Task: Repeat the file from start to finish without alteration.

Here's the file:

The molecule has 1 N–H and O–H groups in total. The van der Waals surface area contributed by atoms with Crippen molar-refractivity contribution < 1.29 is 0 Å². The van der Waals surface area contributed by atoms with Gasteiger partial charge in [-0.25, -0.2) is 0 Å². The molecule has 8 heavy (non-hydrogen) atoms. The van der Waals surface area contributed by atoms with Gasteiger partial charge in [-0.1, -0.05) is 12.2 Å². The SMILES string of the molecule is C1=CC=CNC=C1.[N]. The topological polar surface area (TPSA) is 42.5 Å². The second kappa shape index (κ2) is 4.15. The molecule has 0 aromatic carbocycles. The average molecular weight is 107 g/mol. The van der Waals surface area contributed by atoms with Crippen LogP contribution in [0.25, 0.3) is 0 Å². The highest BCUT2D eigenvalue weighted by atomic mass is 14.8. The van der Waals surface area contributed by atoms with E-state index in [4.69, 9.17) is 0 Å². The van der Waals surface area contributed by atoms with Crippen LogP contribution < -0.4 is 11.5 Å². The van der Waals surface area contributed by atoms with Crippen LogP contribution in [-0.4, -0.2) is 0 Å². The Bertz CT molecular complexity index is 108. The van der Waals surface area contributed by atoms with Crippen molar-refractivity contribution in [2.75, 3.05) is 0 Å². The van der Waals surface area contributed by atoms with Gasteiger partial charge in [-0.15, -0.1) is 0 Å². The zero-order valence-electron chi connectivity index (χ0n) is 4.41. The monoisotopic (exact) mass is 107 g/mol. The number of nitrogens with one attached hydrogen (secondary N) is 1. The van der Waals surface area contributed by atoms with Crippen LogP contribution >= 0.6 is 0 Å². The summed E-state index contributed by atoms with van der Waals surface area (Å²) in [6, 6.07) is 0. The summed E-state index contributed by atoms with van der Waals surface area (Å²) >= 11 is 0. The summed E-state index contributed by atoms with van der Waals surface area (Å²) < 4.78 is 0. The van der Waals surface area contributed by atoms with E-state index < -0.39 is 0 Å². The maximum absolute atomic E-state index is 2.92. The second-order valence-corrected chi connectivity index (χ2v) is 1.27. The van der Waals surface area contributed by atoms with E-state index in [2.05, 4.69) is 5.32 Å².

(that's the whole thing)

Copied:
The molecule has 1 N–H and O–H groups in total. The van der Waals surface area contributed by atoms with Crippen molar-refractivity contribution < 1.29 is 0 Å². The van der Waals surface area contributed by atoms with Gasteiger partial charge in [-0.25, -0.2) is 0 Å². The molecule has 8 heavy (non-hydrogen) atoms. The van der Waals surface area contributed by atoms with Gasteiger partial charge in [-0.1, -0.05) is 12.2 Å². The SMILES string of the molecule is C1=CC=CNC=C1.[N]. The topological polar surface area (TPSA) is 42.5 Å². The second kappa shape index (κ2) is 4.15. The molecule has 0 aromatic carbocycles. The average molecular weight is 107 g/mol. The van der Waals surface area contributed by atoms with Crippen LogP contribution in [0.25, 0.3) is 0 Å². The highest BCUT2D eigenvalue weighted by atomic mass is 14.8. The van der Waals surface area contributed by atoms with E-state index in [4.69, 9.17) is 0 Å². The van der Waals surface area contributed by atoms with Crippen LogP contribution < -0.4 is 11.5 Å². The van der Waals surface area contributed by atoms with Crippen LogP contribution in [-0.4, -0.2) is 0 Å². The Bertz CT molecular complexity index is 108. The van der Waals surface area contributed by atoms with Crippen molar-refractivity contribution in [2.75, 3.05) is 0 Å². The van der Waals surface area contributed by atoms with Gasteiger partial charge in [-0.15, -0.1) is 0 Å². The zero-order valence-electron chi connectivity index (χ0n) is 4.41. The monoisotopic (exact) mass is 107 g/mol. The number of nitrogens with one attached hydrogen (secondary N) is 1. The van der Waals surface area contributed by atoms with Crippen LogP contribution >= 0.6 is 0 Å². The summed E-state index contributed by atoms with van der Waals surface area (Å²) in [6, 6.07) is 0. The summed E-state index contributed by atoms with van der Waals surface area (Å²) >= 11 is 0. The summed E-state index contributed by atoms with van der Waals surface area (Å²) < 4.78 is 0. The van der Waals surface area contributed by atoms with E-state index < -0.39 is 0 Å². The maximum absolute atomic E-state index is 2.92. The second-order valence-corrected chi connectivity index (χ2v) is 1.27. The van der Waals surface area contributed by atoms with E-state index in [2.05, 4.69) is 5.32 Å².